Windows 7 Prepares to Face Off With Newly Popular Desktop Linux
What with a global recession and all that, you'd imagine that anyone trying to sell computers and software would be having a bit of a hard time right now. OS Roundup: Desktop Linux deployments now exceed 1 percent. With Windows 7 on the horizon, will it continue to expand, or will the OS hit the wall because it just isn't Windows?
But actually it's not as simple as that. Look at Sun CEO Jonathan Schwarz, who has been spectacularly successful at selling $7 billion worth of Sun enterprise operating system, database and other software, not to mention the entire line of Sun hardware. Alright, he probably doesn't count because you can sell anything in a recession if you are prepared to virtually give it away.
So let's look at Microsoft. Profits for the quarter ended March 31, 2009 plummeted 32 percent to $2.98 billion. The company's end-user operating system business was hit particularly hard, server software was weak, while overall revenue from enterprise customers was stable. In other words, people are still buying enterprise software licenses, but sales of Vista have dried up as consumers switch to netbooks or wait for the new Windows 7.
It's quite a stark contrast with Apple, which enjoyed profits that were up 15 percent to $1.21 billion during its recently ended quarter. But all is not as it seems: Much of that profit increase comes from sales of Apple's consumer electronics iPhones and iPods, which consumers are apparently still feeling rich enough to buy in droves. When it comes to computers, Mac sales actually dropped 3 percent during the quarter because sales to schools and its few business customers dried up. Unlike Microsoft, Apple has the consumer to thank for the sales that it did make.
These trading conditions are reflected in Net Applications' latest client OS market share figures. Windows is down 0.2 percentage points to 87.9 percent, and OS X is down a fraction from 9.77 percent to 9.73 percent.
And who's that breaking in to single digit market share figures for the first time? Why Linux, making it up from 0.9 percent to 1.02 percent! It's hard to know what to make of this: Are consumers buying Linux-powered netbooks? Or installing Linux on old machines instead of treating themselves to new ones? Are businesses finally getting into open source desktops?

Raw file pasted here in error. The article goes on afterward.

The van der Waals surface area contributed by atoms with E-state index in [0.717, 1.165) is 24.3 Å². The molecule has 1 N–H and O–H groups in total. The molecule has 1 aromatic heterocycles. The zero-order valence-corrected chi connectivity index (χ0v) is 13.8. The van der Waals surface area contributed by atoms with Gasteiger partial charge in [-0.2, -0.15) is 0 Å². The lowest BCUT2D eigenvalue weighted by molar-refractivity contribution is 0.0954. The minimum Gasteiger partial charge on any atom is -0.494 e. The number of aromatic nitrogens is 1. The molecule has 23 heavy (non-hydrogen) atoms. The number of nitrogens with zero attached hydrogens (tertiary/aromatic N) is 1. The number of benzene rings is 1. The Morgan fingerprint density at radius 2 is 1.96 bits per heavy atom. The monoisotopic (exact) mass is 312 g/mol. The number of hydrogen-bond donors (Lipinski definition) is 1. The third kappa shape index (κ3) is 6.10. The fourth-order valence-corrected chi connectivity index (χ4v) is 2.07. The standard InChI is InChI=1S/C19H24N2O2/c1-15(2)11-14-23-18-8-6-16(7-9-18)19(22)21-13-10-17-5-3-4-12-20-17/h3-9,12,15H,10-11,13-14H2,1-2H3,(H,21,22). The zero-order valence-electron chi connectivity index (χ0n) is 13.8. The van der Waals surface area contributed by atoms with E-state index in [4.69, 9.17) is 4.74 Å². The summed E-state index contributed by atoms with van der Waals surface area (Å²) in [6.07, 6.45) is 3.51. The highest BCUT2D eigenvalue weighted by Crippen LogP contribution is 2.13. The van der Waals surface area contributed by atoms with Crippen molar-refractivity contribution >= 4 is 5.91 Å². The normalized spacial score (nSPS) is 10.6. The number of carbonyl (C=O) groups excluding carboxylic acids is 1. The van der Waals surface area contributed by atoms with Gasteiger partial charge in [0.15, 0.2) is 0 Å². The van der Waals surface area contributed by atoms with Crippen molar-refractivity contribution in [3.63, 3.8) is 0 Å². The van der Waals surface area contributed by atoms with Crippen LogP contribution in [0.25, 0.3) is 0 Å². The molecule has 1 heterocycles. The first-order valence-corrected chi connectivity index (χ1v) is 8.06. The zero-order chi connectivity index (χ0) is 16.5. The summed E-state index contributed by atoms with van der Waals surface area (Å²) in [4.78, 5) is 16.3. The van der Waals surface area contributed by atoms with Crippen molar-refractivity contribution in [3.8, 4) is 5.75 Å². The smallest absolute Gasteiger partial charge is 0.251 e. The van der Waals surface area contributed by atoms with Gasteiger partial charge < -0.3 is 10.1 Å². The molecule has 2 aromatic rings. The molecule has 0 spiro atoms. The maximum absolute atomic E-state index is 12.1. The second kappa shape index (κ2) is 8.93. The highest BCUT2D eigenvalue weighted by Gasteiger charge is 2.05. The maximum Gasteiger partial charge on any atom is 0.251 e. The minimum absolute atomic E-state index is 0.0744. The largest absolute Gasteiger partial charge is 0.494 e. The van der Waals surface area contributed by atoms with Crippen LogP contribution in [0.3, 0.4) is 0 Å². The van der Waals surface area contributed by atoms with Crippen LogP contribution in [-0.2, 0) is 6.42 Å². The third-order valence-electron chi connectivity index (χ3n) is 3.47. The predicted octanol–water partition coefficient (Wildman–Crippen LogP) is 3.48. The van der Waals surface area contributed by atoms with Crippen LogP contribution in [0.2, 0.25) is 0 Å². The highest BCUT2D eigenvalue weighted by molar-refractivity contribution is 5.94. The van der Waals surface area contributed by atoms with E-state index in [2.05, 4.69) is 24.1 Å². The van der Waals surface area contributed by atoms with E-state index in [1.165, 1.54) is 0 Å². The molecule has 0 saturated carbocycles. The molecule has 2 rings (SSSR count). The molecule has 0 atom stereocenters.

Perhaps. But more likely it's just one of those statistical aberrations, although Linux's market share has been drifting up over time. In any case, 1 percent isn't a big figure, but Linux aficionados will be pleased and hoping it continues to increase.
The chances are though, that it won't. Linux writer Keir Thomas explains over at IT World that the reason why boils down to seven key complaints made by users who switch from Windows to Linux:
- Linux doesn't run a program I use.
- I installed Linux but some element of my hardware didn't work.
- I tried Linux but I had to type commands.
- I did *this* and *this* happened. That doesn't happen with Windows.
- I posted a message on a forum, but Linux people were mean to me.
- I just don't like it.
- I installed Linux and things went honey-nut-loops crazy.
Essentially what Thomas is reiterating is the old story when it comes to Linux in the enterprise: Its biggest problem is that it simply isn't Windows.
To make matters worse, the new Windows 7 will be along at any moment. Microsoft made the release candidate available for download today, and unconfirmed reports suggest that October 23 has been chosen as the final release date.
Still, 1 percent is significantly higher than 0.2 percent, which according to Net Applications is the combined market share of FreeBSD, OpenBSD and NetBSD. But they made the news anyway all three were upgraded last week: OpenBSD to 4.5, NetBSD to 5.0 and FreeBSD to 7.2.
Net Applications' figures tell us little about the server side of the market, although there has been plenty going on, especially over at Microsoft. After months of silence on the storage front, last week the company announced Windows Storage Server 2008, a successor to Storage Server 2003 based on Windows Server 2008. The software is targeted at OEMs for use in NAS and other storage devices.
Perhaps of more general interest, the company is also making available its release candidate of Windows Server 2008 R2 imminently. This is actually quite a significant advance on Server 2008 and includes some major new features, such as Hyper-V 2.0, which has Microsoft's Live Migration feature, the company's answer to VMware's vMotion. It also has a slew of other features, including Microsoft's VPN-busting Direct Access, which can be used only in conjunction with client systems running Windows 7.
In many ways you can argue that just as Server 2008 should have been called Vista Server, Server 2008 R2 should really be called 7 Server. But then you could go on to argue that Storage Server 2008 should be called Vista Storage Server, and Windows 7 should be Windows 6.1. That would only confuse potential customers, and in difficult times like these that's precisely what Microsoft, Apple and everyone else in the systems software space will be trying to avoid.
Paul Rubens is an IT consultant and journalist based in Marlow on Thames, England. He has been programming, tinkering and generally sitting in front of computer screens since his first encounter with a DEC PDP-11 in 1979.